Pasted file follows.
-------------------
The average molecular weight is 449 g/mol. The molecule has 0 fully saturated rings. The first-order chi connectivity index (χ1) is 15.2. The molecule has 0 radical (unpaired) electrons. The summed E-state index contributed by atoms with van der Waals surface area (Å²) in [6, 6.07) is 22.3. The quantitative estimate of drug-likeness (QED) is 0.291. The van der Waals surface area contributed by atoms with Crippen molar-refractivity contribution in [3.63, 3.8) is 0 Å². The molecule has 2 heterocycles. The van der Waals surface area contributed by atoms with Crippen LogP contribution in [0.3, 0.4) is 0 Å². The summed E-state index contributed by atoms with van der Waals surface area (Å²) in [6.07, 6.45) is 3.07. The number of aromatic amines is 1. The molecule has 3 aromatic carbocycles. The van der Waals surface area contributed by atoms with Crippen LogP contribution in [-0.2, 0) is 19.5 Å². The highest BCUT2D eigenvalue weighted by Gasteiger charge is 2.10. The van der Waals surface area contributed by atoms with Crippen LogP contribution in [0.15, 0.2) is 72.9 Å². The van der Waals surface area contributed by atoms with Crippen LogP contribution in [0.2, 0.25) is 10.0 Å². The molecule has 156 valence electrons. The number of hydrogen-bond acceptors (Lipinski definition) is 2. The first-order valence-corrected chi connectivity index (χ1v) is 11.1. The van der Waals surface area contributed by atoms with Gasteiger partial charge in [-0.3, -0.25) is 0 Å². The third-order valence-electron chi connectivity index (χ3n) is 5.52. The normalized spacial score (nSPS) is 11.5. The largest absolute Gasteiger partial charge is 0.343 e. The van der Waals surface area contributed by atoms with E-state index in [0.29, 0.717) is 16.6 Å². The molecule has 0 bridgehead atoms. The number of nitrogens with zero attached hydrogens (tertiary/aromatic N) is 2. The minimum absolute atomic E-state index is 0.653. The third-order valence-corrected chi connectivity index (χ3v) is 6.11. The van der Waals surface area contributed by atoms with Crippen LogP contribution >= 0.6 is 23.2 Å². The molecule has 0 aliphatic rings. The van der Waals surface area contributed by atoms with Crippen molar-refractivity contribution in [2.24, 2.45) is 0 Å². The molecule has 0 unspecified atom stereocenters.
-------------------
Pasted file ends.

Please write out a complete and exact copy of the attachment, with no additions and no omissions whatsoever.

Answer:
The average molecular weight is 449 g/mol. The molecule has 0 fully saturated rings. The first-order chi connectivity index (χ1) is 15.2. The molecule has 0 radical (unpaired) electrons. The summed E-state index contributed by atoms with van der Waals surface area (Å²) in [6, 6.07) is 22.3. The quantitative estimate of drug-likeness (QED) is 0.291. The van der Waals surface area contributed by atoms with Crippen molar-refractivity contribution in [3.63, 3.8) is 0 Å². The molecule has 2 heterocycles. The van der Waals surface area contributed by atoms with Crippen LogP contribution in [0.3, 0.4) is 0 Å². The summed E-state index contributed by atoms with van der Waals surface area (Å²) in [6.07, 6.45) is 3.07. The number of aromatic amines is 1. The molecule has 3 aromatic carbocycles. The van der Waals surface area contributed by atoms with Crippen LogP contribution in [-0.2, 0) is 19.5 Å². The highest BCUT2D eigenvalue weighted by Gasteiger charge is 2.10. The van der Waals surface area contributed by atoms with Crippen LogP contribution in [0.15, 0.2) is 72.9 Å². The van der Waals surface area contributed by atoms with Crippen LogP contribution in [0.2, 0.25) is 10.0 Å². The molecule has 156 valence electrons. The number of hydrogen-bond acceptors (Lipinski definition) is 2. The first-order valence-corrected chi connectivity index (χ1v) is 11.1. The van der Waals surface area contributed by atoms with Gasteiger partial charge in [-0.3, -0.25) is 0 Å². The third-order valence-electron chi connectivity index (χ3n) is 5.52. The normalized spacial score (nSPS) is 11.5. The largest absolute Gasteiger partial charge is 0.343 e. The van der Waals surface area contributed by atoms with E-state index in [0.29, 0.717) is 16.6 Å². The molecule has 0 bridgehead atoms. The number of nitrogens with zero attached hydrogens (tertiary/aromatic N) is 2. The minimum absolute atomic E-state index is 0.653. The third-order valence-corrected chi connectivity index (χ3v) is 6.11. The van der Waals surface area contributed by atoms with Crippen LogP contribution >= 0.6 is 23.2 Å². The molecule has 0 aliphatic rings. The van der Waals surface area contributed by atoms with Crippen molar-refractivity contribution in [2.24, 2.45) is 0 Å². The molecule has 0 unspecified atom stereocenters.